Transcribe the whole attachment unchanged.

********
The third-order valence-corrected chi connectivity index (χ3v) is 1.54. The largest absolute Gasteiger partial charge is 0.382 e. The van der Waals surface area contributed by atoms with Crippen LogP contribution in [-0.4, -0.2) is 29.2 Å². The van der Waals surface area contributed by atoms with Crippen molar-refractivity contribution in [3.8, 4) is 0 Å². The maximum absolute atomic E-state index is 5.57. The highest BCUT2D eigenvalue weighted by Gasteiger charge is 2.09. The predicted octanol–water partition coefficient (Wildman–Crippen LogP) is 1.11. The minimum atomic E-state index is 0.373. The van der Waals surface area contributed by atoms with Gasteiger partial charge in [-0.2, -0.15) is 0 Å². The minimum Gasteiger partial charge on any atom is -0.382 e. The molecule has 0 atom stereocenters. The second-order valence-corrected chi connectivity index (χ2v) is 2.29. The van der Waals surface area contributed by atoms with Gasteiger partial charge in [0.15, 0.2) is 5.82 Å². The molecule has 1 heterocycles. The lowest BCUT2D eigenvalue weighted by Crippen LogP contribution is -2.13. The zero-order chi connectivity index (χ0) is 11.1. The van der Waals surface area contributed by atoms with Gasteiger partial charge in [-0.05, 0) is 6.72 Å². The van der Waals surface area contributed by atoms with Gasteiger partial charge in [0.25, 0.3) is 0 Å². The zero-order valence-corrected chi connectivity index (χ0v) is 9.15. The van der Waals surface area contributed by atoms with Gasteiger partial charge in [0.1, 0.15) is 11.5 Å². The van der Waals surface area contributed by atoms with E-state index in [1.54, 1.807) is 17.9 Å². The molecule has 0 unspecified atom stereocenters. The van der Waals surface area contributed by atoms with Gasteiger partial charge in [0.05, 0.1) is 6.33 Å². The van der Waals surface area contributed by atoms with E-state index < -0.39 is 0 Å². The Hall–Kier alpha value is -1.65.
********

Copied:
The third-order valence-corrected chi connectivity index (χ3v) is 1.54. The largest absolute Gasteiger partial charge is 0.382 e. The van der Waals surface area contributed by atoms with Crippen LogP contribution in [-0.4, -0.2) is 29.2 Å². The van der Waals surface area contributed by atoms with Crippen molar-refractivity contribution in [3.8, 4) is 0 Å². The maximum absolute atomic E-state index is 5.57. The highest BCUT2D eigenvalue weighted by Gasteiger charge is 2.09. The predicted octanol–water partition coefficient (Wildman–Crippen LogP) is 1.11. The minimum atomic E-state index is 0.373. The van der Waals surface area contributed by atoms with Gasteiger partial charge in [-0.2, -0.15) is 0 Å². The minimum Gasteiger partial charge on any atom is -0.382 e. The molecule has 0 atom stereocenters. The second-order valence-corrected chi connectivity index (χ2v) is 2.29. The van der Waals surface area contributed by atoms with Gasteiger partial charge in [0.15, 0.2) is 5.82 Å². The molecule has 1 heterocycles. The lowest BCUT2D eigenvalue weighted by Crippen LogP contribution is -2.13. The zero-order chi connectivity index (χ0) is 11.1. The van der Waals surface area contributed by atoms with Gasteiger partial charge in [-0.05, 0) is 6.72 Å². The van der Waals surface area contributed by atoms with Gasteiger partial charge in [0.25, 0.3) is 0 Å². The zero-order valence-corrected chi connectivity index (χ0v) is 9.15. The van der Waals surface area contributed by atoms with Gasteiger partial charge in [0.1, 0.15) is 11.5 Å². The van der Waals surface area contributed by atoms with E-state index in [1.54, 1.807) is 17.9 Å². The molecule has 0 unspecified atom stereocenters. The van der Waals surface area contributed by atoms with Gasteiger partial charge in [0.05, 0.1) is 6.33 Å². The van der Waals surface area contributed by atoms with E-state index < -0.39 is 0 Å². The Hall–Kier alpha value is -1.65.